Archive for the ‘Book Review’ Category

Several years ago, I met Jeanette Levellie at a writer’s conference. We clicked. But then I suspect she clicks with a lot of people. She’s warm, giving, feisty and loves the color orange.

Now her book, Two Scoops of Grace with Chuckles on Top has been published (Lighthouse Publishing of the Carolinas, 2012), and these characteristics in her shine through it’s pages. I have been reading it with delight, for it’s a gathering of  laugh-out-loud stories. It’s main idea? The reassurance of God’s love and grace extended to us in all of our frailties. 

Jeanette’s book is good medicine for whatever difficulty you may be going through…even grief.

In her chapter, ‘From Hair to Eternity’, Jeanette tells on herself as she works through a bad hair day. She informs her husband that this is one area where you NEVER agree with a woman. She then swings over into God’s seriousness about that word never …as in  “Never will I leave you; never will I  forsake you.” (Hebrews 13:5)  Jeanette encourages her readers with, “I can’t fix you. I can’t even fix me. But I know Someone who can. He has promised never to leave us. From bad hair days to seasons of sorrow and destruction, we can depend on God’s promise to hold us in His heart and hands.”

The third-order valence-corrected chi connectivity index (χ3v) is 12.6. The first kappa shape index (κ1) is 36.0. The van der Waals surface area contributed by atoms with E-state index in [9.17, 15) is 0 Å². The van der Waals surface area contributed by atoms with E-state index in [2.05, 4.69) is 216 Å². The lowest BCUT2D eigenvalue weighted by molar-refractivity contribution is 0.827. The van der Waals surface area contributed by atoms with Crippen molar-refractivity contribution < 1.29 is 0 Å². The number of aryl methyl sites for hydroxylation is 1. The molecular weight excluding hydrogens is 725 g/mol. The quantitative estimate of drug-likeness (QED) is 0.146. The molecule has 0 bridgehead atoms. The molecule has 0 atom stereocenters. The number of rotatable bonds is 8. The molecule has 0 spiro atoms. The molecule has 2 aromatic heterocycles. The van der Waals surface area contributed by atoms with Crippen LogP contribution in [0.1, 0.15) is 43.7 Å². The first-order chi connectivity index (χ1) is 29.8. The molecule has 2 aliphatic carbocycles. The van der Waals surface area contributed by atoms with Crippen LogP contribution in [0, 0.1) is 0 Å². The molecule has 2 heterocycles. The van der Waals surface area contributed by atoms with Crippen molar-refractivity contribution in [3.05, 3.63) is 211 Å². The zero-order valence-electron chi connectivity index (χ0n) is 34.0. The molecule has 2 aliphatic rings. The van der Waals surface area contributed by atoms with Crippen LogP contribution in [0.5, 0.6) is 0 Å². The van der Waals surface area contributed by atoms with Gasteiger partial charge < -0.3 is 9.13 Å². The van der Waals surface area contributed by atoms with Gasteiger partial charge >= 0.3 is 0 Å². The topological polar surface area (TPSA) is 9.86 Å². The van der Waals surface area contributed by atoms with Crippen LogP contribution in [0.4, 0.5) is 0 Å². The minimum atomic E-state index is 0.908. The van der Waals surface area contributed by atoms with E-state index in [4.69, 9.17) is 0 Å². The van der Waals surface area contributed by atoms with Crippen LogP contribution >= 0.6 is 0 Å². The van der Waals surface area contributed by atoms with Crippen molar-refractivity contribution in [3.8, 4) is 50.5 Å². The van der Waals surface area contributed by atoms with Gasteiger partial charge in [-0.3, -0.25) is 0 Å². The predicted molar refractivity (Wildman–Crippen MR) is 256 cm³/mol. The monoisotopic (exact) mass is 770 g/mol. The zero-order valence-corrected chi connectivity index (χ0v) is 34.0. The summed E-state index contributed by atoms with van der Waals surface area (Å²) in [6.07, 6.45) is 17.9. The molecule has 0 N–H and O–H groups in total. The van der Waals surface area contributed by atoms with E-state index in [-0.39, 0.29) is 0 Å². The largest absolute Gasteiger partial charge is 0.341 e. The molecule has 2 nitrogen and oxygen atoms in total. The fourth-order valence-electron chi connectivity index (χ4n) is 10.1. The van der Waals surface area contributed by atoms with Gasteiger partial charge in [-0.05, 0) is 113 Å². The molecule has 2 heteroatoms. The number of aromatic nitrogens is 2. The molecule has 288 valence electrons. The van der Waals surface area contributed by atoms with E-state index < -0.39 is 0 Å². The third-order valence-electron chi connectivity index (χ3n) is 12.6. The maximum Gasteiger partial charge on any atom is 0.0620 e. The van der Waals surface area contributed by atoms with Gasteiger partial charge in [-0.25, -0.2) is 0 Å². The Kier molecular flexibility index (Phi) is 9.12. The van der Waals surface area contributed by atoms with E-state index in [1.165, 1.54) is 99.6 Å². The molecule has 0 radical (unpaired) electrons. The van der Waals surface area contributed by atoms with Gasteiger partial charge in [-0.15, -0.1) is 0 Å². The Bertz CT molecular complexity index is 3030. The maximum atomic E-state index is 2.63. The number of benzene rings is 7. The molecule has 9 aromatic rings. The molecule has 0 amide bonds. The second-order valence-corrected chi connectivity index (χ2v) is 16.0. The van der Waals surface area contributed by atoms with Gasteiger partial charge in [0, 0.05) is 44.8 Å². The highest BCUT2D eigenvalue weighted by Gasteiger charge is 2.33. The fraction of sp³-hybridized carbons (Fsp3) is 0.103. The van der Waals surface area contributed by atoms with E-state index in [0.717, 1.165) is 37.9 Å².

Then there is the story about a wife’s false teeth ending up in her deceased husband’s mouth, and the wife’s humor in spite of her loss as she says, “Well then, I did get the last word in after all, didn’t I?”

I have no intention of minimizing the pain of loss, but we may well welcome a sense of humor at times during our grief. Somehow, it lightens the mood.

Do you have any humorous anecdotes during your “not so funny” time of grief?

For more of Jeanette’s stories, visit  her blog, On Wings of Mirth and Worth, at www.jeanettelevellie.com


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If any house has cornered the market on grief, I would think it would have to be a funeral home.

In Mary De Muth’s latest fiction, The Muir House*, Willa Muir, seeking answers to her past, flees back to the funeral home she grew up in. Though it’s now a Bed & Breakfast, her bedroom is still next door to what had been the embalming room. Could she hear the sounds of old as she stood on the “threshold of memories”? The last funeral there had been her daddy’s.

This is Mary De Muth’s most intriguing writing to date, rich with vivid word pictures. For example: “Mother slept on the line between life and death, steadily breathing earth’s air. Pulling it in, in light rasps.”

This book is about more than death. Willa sorts through the grief and losses of her past in order to move into a future of freedom. We too in grief, look for our “Muir House”…that place called Home.  

For me, Home is in the arms of God. Safe. Secure. Never alone.The author of my past, my present and my future.

Where is Home for you?

*copy provided by Zondervan Publishers

For more information on Mary De Muth and her books, see her website: http://marydemuth.com.

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